“If you are reading this in another country and are not familiar with the marine delicacy (the whelk), you may get the same experience (from eating it) by finding an old golf ball, removing the cover and eating what remains. The only difference is that the golf ball has a little more flavour” Bill Bryson – ‘Icons of England’
As we descended towards the Douro there was a change in the landscape as we entered the vine growing terraces of the grapes that produce the famous port wine.
At eight hundred and ninety seven kilometres the Douro is the eighth longest river in Western Europe (the eighteenth in all of Europe) and flows first through Spain and then Portugal and meets the Atlantic Ocean at Porto. This part of the Douro Valley, and for about one hundred kilometres towards Spain, has a microclimate allowing for cultivation of olives, almonds, and especially the grapes and the hillsides are scattered with picturesque quintas or farms clinging on to almost every improbable vertical slope dropping down to the river where tourist boats were making the daily return trip to Porto.
Now it is cruise boats that use the river but traditionally, the wine was taken down river in flat-bottom boats called rabelos to be stored in barrels in cellars in Vila Nova de Gaia. In the 1950s and 1960s, dams were built along the river to regulate the current and to produce hydro-electricity which put a stop to this and now Port wine is transported in tanker trucks, which is less romantic but a lot more efficient, less dangerous and cost effective.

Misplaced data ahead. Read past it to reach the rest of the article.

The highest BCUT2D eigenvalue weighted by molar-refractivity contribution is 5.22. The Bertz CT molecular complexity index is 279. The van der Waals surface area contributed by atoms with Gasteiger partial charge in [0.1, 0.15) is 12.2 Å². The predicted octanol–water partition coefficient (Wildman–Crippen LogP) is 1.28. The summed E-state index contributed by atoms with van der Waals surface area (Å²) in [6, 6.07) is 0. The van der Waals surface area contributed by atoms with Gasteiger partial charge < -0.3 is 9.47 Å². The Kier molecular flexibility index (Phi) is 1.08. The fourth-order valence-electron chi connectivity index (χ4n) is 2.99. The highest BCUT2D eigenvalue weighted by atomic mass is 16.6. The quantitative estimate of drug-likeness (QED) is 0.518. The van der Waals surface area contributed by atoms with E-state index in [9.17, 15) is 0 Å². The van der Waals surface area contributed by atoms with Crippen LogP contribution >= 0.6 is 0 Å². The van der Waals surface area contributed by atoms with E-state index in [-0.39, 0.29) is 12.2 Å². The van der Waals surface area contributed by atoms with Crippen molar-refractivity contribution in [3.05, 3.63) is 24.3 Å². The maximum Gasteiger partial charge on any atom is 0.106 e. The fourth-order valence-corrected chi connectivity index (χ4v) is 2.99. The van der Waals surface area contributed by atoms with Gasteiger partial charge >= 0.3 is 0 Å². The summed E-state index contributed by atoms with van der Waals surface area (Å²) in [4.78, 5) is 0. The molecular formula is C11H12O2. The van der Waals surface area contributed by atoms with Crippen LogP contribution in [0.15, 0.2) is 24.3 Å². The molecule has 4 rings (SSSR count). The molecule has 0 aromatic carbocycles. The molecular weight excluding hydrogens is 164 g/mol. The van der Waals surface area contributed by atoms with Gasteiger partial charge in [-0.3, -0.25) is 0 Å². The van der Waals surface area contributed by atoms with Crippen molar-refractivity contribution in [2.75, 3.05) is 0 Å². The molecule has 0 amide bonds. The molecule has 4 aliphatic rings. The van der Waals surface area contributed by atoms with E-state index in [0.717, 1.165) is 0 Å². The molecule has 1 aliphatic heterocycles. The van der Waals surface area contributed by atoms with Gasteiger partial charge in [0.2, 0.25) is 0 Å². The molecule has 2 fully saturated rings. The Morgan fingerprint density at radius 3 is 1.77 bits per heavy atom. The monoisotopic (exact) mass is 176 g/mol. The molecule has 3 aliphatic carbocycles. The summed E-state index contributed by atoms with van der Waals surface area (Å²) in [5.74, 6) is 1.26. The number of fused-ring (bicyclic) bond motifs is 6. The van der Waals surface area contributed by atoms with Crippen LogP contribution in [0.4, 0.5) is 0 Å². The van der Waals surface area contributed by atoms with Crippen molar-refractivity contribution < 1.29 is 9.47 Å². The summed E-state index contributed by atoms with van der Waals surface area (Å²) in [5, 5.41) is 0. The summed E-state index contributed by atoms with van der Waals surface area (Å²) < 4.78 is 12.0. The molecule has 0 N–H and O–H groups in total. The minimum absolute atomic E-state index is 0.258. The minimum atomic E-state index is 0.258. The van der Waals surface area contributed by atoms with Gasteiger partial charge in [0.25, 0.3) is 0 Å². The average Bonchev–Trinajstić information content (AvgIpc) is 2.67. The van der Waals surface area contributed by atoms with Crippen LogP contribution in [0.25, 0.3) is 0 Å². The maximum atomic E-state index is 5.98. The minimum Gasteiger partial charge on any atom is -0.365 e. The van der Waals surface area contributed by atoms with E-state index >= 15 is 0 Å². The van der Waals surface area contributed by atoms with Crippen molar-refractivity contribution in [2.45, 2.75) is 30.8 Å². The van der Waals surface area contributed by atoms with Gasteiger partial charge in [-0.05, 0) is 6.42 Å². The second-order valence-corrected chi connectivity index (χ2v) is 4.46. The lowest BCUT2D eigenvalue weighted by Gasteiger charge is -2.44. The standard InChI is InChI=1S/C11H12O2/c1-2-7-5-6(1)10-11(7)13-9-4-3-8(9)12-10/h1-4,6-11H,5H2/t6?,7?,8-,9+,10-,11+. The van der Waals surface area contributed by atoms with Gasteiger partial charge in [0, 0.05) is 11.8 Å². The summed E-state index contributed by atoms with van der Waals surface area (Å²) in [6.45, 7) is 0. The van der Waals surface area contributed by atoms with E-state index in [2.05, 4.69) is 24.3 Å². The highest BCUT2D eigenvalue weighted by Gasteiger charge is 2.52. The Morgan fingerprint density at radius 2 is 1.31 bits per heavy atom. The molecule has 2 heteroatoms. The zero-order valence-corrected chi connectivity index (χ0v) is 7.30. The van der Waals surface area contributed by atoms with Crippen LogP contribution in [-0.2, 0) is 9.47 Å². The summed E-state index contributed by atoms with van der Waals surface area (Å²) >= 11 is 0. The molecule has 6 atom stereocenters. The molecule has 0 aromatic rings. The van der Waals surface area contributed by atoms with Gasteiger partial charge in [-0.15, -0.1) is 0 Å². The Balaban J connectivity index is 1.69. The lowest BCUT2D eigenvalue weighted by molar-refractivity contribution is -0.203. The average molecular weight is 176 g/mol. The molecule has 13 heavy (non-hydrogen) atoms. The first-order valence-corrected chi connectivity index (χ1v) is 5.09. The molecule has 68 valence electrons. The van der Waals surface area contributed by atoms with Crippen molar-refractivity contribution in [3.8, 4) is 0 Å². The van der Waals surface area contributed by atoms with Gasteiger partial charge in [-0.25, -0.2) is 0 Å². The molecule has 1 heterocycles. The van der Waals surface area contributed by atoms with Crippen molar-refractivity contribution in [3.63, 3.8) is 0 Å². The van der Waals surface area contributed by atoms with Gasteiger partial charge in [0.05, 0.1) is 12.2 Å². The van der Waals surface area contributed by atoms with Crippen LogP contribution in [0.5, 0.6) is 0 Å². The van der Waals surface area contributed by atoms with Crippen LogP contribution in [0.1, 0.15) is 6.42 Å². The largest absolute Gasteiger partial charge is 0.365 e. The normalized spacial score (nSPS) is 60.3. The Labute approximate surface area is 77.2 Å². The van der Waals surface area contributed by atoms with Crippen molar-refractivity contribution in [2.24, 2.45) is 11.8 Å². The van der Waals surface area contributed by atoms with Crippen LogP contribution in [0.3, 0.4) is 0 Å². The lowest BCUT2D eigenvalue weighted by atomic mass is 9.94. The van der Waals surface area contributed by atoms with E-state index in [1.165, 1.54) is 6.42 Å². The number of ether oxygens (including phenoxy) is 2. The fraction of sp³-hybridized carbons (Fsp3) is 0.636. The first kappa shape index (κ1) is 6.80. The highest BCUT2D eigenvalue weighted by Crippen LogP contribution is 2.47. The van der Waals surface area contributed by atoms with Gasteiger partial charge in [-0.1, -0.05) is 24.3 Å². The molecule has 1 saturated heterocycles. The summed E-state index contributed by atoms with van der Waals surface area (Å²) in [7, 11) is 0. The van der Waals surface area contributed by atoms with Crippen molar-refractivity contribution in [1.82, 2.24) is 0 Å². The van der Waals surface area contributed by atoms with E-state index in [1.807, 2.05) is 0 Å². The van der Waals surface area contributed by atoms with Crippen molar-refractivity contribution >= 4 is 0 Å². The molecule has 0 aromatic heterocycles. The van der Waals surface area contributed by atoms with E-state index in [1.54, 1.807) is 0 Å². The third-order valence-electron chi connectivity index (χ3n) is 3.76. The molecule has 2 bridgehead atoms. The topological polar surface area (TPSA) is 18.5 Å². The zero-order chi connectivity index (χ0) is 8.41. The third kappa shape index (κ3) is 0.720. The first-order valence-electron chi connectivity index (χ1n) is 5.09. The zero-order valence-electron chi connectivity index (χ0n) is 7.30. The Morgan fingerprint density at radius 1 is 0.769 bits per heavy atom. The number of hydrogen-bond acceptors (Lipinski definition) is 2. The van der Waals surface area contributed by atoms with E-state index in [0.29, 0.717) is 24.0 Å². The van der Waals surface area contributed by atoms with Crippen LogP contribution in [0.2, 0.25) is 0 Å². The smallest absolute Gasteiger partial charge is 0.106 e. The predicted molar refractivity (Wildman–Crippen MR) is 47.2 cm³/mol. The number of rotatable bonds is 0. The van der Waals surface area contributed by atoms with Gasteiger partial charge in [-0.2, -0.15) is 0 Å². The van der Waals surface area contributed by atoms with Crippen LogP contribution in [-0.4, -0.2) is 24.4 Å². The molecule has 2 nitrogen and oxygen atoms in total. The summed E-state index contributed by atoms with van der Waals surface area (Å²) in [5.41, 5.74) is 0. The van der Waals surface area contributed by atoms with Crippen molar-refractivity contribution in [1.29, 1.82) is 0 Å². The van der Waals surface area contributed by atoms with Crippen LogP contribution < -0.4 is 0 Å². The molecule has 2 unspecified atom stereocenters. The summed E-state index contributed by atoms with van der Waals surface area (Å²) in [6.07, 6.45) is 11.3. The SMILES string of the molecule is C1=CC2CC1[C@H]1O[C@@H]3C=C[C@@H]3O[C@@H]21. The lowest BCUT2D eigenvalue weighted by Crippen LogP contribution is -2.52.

We arrived in Peso Da Regua and parked the car and walked into the town which had interesting shops and houses with colourful tiled walls in bright blues, greens and yellows. There were some of those old fashioned hardware stores that you rarely see in Europe anymore and a couple of old fashioned mini markets that are always a joy to explore.
Portugal is one of the poorest countries in Europe, and behind the tiled walls we could see that the houses were made of corrugated tin and through open doors and windows we could plainly see that the homes were simple and sparse. Although it is in Western Europe (in fact it is the most western mainland European country) Portugal did not begin to catch up with its neighbours until 1968 after the death of the dictator António Salazar and eventual entry into the European Community in 1986.
It was almost mid afternoon and we needed something to eat so we set about looking for a café or a bar but something suitable was difficult to find and so with options running out we choose a simple place on the road next to the river and made selections from a restricted but satisfyingly cheap menu.
Micky selected the local sausage, I choose hake and the girls went for what they thought was the safe option of a fish salad, but if they were expecting John West tuna they were in for a nasty shock because when it arrived it was a plate of black eyed beans and chopped egg and a couple of grilled fish complete with heads and tails arranged on top.
Portugal is a seafaring nation with a huge fishing industry and this is reflected in the amount of seafood eaten. The country has Europe’s highest fish consumption per capita and is among the top four in the world. Fish is served grilled, boiled, fried or deep-fried, stewed or roasted.